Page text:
Mac Pro:

2x 2.8 GHz Intel ““Harpertown” Xeon processors

2x1GB 800MHz FB-DIMM

320GB SATA drive

ATI Radeon HD 2600 XT

16x SuperDrive

Apple Keyboard+Mouse

Mac OS X 1.5 Leopard

Total Cost: $2,799

Now, onto the PC (everything from Newegg):

SUPERMICRO MBD-X7DWA-N Dual LGA 771 Intel 5400 Extended ATX Server Motherboard

2x Intel Xeon E5440 Harpertown 2.83GHz LGA 771 80W Quad-Core Processor

Crucial 2GB (2 x 1GB) 240-Pin DDR2 FB-DIMM DDR2 800

Western Digital Caviar SE16 WD3200KSRTL 320GB 7200 RPM SATA

POWERCOLOR HD2600XT 256MB GDDR4 Radeon HD 2600XT 256MB

LG 22X DVD±R DVD Burner with LightScribe Black SATA

APPLE Ultra-Thin Keyboard - Wired USB (I like Apple’s aluminum keyboard. Our Windows Network Admin will tell you the exact same thing.)

Logitech RX1000 Mouse

Microsoft Windows Vista Ultimate SP1 64-bit for System Builders

StarTech 2 Port FireWire 800 + 1 Port FireWire 400 (Remember, the Mac Pro has Firewire 800. Every Mac and PC price comparison I see forgets this.)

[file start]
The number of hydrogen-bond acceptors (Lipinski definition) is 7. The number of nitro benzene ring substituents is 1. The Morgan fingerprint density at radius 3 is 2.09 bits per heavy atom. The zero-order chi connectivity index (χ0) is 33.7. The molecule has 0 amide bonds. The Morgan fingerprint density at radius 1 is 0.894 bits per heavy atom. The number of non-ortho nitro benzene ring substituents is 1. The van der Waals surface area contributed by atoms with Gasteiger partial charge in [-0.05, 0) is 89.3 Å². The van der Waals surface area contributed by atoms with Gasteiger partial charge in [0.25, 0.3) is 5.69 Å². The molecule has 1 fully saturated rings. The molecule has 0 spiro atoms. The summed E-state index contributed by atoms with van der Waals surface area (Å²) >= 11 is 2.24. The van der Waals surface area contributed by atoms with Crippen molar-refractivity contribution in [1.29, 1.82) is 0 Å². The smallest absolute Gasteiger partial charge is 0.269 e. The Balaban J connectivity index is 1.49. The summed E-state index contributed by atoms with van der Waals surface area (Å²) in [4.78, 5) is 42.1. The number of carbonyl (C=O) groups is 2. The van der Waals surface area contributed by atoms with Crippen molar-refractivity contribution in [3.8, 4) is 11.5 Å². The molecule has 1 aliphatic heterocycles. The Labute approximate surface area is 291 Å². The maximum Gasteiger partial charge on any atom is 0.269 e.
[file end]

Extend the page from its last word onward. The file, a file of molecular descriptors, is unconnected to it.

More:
SUPERMICRO SC733I-450B Black Pedestal Mid-Tower & Workstation chassis

Total Cost: $2,676.89

Ok, so the Mac is $123 dollars more. And I would gladly pay that. The ONLY thing I see that the PC has over the Mac is the DVD drive speed. On the other hand, the PC above has only two PCI Express x16 slots (both of which are filled) where as the Mac Pro has four. Second, it seems I forgot to factor in Bluetooth in the PC price because the Mac Pro has that built in too. Third, I would take Leopard over Vista or XP any day. Fourth, the Mac Pro has the easiest access to the RAM and HDDs of anything I’ve seen in my life.

Also, opening the Mac Pro to upgrade the RAM and HDD and anything in the PCI slots does not void the warranty (given you don’t break anything by being a moron and trying to shove a IDE drive into the SATA slot or something). Only PC manufactures pull that “open the case and it’s void” game.

Now, I'll admit, I might be missing something here. But then again, I did this exact same type of price comparing a year ago and found the same thing, which lead to me buying my first Mac. I haven't looked back at Windows since.


Hal Licino profile image

Hal Licino 7 years ago from Toronto Author

First of all this Hub is nearly 2 years old and reflects the pricing back then. Secondly, looking at your build, you can shave at least a grand off of it by substituting other components that will work just about as well. Besides, all of this is ancient history as the i7 has superceded the Harpertowns.